This question is challenging employers, contractors and sub-contractors up and down the country. It is business as usual for most (pending further Government guidance) whilst some construction companies have decided to temporarily close.
There are calls from representative bodies in the Construction industry for the Government to define what work is ‘essential’ and ‘not essential’.
During this period of uncertainty, the Construction Industry Council (“CIC”) has published the following non-exhaustive (but substantial) list of critical activity that ought to continue for issues of public safety.
- Make good unsafe buildings/dangerous structures –District Surveyors need powers to instruct emergency work to be done to make them safe if any occur – and a hastily abandoned site might just lead to a dangerous structure occurring.
- Structural inspections for subsidence / movement to determine risk
- Structural and roofing problems, loose tiles/chimney stacks, weathering
- All general building control work (both LABC and AIs) for nationally important buildings / facilities, e.g. NHS estate, GPs, etc.
- Drainage works / maintenance etc – important to avoid any increased public health problems in this respect
- Fire safety inspections
- Requirement for maintenance of fire protection systems and equipment to meet Fire Safety legislation – even if buildings are not occupied.
- Ongoing need for Fire risk assessments, both to meet legislation and new circumstances in buildings.
- Remedial work required to remove unsafe ACM cladding etc.
- Glazing replacement
- Locksmithing / lock replacement
- Gas safety work/ Suspected gas leaks
- Electrical safety work/ Electrical failures
- Flood remediation (especially to homes hit by recent floods)
- Plumbing and heating failures including loss of heating/condensation problems/hot water services
- Emergency Leaking/ flooding
- Health risks associated with blocked drainage/sewerage systems
- Water companies – remedial / emergency work to buildings and assets that are crucial to the supply of clean water,
- New or business/safety critical maintenance work on establishments which are involved in supply chain of vital NHS equipment (for example where manufacturers are building units to make ventilators),
- Factories that are making anything required to combat the virus (e.g. a new hand sanitiser factory is under construction);
- Food supply chain – essential new builds or maintenance on existing buildings
- Extra warehouse space for food distribution by online platforms (to cope with massively increased demand)
- New or business/safety critical maintenance work on establishments which are involved in supply of medicines,
- Essential maintenance on morgues, funeral parlours, and crematoriums
- Essential maintenance and remediation across the health sector
- Installation/maintenance technicians providing services to key sectors – health, power etc?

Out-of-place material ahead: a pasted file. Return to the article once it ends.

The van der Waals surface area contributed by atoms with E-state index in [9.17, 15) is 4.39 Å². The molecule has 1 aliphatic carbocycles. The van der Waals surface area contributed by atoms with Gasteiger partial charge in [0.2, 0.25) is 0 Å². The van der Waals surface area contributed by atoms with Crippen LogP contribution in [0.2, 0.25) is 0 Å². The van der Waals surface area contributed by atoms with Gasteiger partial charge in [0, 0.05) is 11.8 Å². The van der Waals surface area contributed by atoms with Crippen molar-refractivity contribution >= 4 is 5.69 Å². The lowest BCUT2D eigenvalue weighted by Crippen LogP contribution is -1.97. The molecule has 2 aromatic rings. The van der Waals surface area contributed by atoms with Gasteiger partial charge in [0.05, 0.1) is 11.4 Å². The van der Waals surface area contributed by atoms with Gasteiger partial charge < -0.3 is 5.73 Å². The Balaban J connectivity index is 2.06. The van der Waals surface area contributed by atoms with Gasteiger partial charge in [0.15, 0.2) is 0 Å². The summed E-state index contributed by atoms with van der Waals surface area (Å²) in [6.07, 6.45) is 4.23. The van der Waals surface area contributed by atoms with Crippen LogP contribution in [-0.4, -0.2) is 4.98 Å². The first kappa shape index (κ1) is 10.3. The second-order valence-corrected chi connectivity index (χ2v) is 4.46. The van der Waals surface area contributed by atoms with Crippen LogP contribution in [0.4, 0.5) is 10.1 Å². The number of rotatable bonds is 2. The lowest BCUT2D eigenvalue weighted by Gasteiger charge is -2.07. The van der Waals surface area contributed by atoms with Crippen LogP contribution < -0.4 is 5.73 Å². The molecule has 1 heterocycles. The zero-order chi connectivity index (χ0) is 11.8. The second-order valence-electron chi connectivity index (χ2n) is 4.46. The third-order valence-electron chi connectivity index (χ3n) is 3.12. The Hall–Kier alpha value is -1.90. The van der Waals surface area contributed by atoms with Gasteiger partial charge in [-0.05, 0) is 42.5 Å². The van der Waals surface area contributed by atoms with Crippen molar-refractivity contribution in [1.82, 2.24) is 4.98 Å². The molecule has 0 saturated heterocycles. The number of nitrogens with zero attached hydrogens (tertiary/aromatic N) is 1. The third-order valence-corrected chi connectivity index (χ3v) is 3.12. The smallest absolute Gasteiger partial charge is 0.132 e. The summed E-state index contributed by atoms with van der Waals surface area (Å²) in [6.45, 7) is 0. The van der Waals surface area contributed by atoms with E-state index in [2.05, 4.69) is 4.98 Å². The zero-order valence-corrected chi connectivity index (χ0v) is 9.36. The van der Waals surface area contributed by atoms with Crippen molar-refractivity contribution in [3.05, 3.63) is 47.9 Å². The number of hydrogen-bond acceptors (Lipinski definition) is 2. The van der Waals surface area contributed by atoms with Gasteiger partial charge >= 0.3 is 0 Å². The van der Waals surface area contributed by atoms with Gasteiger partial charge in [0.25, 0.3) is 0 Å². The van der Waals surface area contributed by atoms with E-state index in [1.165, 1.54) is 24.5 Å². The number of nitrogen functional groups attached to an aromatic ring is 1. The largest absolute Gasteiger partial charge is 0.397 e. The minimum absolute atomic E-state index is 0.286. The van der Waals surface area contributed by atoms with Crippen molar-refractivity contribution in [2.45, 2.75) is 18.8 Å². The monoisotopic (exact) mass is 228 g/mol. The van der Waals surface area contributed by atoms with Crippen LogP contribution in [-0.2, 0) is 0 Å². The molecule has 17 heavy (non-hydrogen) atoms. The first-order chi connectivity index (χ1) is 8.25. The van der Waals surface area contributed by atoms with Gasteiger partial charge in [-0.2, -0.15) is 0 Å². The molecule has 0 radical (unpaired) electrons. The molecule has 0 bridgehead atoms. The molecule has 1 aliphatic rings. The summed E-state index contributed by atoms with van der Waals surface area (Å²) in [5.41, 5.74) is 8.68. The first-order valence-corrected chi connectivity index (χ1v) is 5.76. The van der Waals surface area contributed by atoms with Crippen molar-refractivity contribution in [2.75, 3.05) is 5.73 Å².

- Emergency callouts, safety checks and essential work in care homes?
- Ongoing supervision and security measures.
- Sites where anti-terrorism considerations need to take precedence over other concerns – eg Palace of Westminster.
- Urgent works on emergency service properties other than health – police, fire, for example?
- Unsafe infrastructure – if a lorry strikes a bridge during the shutdown, for example, then work may be needed to make safe the affected structure.
- Bridge inspection and maintenance
- Dam inspection and maintenance
- Maintaining key national infrastructure: power stations and grid, motorways, railways, utilities etc.
- Repair and maintenance of telecommunications, energy waste and water – these are vital to work from home
- R&D facilities, where related to vaccine development or virus treatment
- Work on factories that make materials that are vital to all elements on this list.
As noted by the CIC, this list is non-exhaustive.
Indeed, the CIC identifies that there will be will be other safety-critical work that needs to be added to this list. In contrast, the CIC identifies that there will be non-essential construction work including, for example, office accommodation and leisure facilities.
Where sites remain open, the message from the Construction Leadership Council (“CLC”) is that workforces at sites which remain open must be protected and the risk of spread of infection minimised.
The CLC has published Site Operating Procedures in order to implement the Government’s social distancing recommendation. This can be downloaded here.
Our recommendation remains that employers and contractors should co-operate with each other at this unprecedented time.
Parties to construction contracts should hold (and continue to hold) sensible and pragmatic conversations about whether it is possible (or not) to carry out work on site safely and in accordance with the Government’s directions and advice.
In addition to following the advice of Public Health England, for sites that remain open, it is important to ensure that contemporaneous records are taken of progress at the site. This should additionally record the impact of COVID-19 on progress.
For sites that are closed, appropriate security measures should be put in place during the period of closure.